Ten years have now passed since the peak of the financial crisis. The global economy had ten years to "get back on its feet." Should we not now finally relegate the financial crisis to the history books and return to business as usual when observing the economy? I do not think so. In fact, I believe we cannot yet correctly assess the long-term consequences of the financial crisis. For that reason, my objective in this paper is to analyze where the aftershocks of the financial crisis are still being felt today - and in my view will continue to be felt for a very long time. This assertion is based on the answers to the following three questions:
What are the ramifications of the financial crisis for the business cycle and growth?
What impact has the central banks' bailout policy had on debt - the primary catalyst of the financial crisis - in the economy as a whole?
What are the long-term economic-policy and geopolitical ramifications of the financial crisis?
While I believe that the (long-term) consequences of the financial crisis are – if anything – still being underestimated rather than overestimated, we should, nevertheless, guard against attempting to explain all current phenomena solely in terms of the financial crisis. The world is seldom mono-causal, and even the financial crisis is not a singular event to be observed in isolation from other developments: Ultimately, the financial crisis is in turn part of a bigger story.
What is the logical consequence of this? What are the implications for capital markets? What should investors expect? My analysis shows that when assessing the current situation the consequences are by no means exclusively negative. It suggests, for example, that it is precisely because of the financial crisis that the current economic upturn has lasted as long as it has.
Economists differentiate between the business cycle and growth. By (true) growth they understand the long-term development of potential output. They define the business cycle as the short-term fluctuations of actual production around the long-term potential path.
Sources: International Monetary Fund, Haver Analytics Inc., Deutsche Asset Management Investment GmbH as of 06/2018
* In constant prices
** Trend growth based on data from 1980 to 2007
During the financial crisis, the economic downturn was substantially deeper than initially thought and, moreover, also left behind deep structural stress marks. In terms of the business cycle, virtually all industrialized countries are now back on firmer ground. The huge output gaps that had emerged in the wake of the financial crisis have now more or less closed again; unemployment rates are normalizing, and some regions have even achieved full employment again; deflation concerns are extensively a thing of the past. In the United States, the upswing is entering its tenth year and is, therefore, lasting twice as long as average boom phases since the end of World War II. That this upswing has lasted so long and is still ongoing is, however, due to the depth of the preceding economic downturn and the weakness of the recovery. While annual gross-domestic-product (GDP) growth in a normal recovery phase averages just over 4%, in the current upswing it is - at roughly 2% - almost half lower. Viewed in these terms, it is no wonder that this recovery has persisted for so long. For the same reason, we also assume that this recovery phase can last even longer. Even though the output gaps have already closed in some places, in most industrialized countries we are still far removed from signs of true overheating. This proposition is, for example, supported by the fact that in the United States, employment is still on the rise even though the unemployment rate has been indicating full employment for some time now. This could suggest that the full growth potential has not yet been completely exhausted.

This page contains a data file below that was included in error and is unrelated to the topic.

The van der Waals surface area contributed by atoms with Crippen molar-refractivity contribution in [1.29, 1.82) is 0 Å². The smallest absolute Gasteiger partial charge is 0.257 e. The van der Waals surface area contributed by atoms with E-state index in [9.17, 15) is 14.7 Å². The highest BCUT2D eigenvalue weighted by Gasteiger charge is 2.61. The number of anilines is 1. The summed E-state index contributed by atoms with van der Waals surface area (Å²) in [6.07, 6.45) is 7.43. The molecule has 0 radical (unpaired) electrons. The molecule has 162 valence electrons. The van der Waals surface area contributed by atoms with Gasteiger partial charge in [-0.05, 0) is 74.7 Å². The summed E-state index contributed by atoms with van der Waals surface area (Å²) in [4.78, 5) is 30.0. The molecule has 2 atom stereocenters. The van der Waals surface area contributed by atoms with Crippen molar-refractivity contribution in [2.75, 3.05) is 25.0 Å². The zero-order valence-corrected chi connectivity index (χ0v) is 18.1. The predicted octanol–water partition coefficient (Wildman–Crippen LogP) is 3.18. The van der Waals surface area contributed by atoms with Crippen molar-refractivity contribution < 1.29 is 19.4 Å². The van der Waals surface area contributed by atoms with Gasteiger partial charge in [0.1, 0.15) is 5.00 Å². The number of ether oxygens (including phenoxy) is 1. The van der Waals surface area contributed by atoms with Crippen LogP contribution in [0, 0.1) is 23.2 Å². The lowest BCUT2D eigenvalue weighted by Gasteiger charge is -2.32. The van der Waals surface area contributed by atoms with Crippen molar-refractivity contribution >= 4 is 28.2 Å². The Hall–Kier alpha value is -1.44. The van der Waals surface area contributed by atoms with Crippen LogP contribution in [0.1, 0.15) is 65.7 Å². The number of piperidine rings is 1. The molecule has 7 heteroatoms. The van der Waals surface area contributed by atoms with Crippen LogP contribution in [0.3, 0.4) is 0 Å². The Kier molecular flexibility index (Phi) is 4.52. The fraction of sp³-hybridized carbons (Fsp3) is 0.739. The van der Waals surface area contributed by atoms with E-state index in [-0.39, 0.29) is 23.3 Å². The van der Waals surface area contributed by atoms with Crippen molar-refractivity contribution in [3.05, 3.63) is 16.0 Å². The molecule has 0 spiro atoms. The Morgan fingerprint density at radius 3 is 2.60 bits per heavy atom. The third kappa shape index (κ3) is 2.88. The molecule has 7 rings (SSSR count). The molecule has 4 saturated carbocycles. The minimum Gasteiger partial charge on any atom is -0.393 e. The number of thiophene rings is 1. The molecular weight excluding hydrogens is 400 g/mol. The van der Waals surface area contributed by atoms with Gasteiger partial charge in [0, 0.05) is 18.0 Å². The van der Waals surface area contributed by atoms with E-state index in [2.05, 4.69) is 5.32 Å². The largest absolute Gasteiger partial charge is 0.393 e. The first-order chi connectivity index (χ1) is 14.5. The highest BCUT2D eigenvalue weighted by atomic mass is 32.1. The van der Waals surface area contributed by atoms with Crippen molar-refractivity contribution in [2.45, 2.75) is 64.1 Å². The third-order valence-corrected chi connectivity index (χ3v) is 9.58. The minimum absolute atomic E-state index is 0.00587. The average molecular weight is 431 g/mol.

Today, the growth potential, i.e. the long-term growth rate of an economy on normal utilization of production capacities, in the industrialized countries is below the level seen before the financial crisis. The long-term growth path was also impacted by the financial crisis. Potential output is determined primarily by three factors: demographics, labor-market participation, and above all productivity growth. While the impact of the financial crisis on demographics is likely to be small and only manifesting itself in economic terms many years from now, the consequences of the two other cited components are being felt clearly and directly.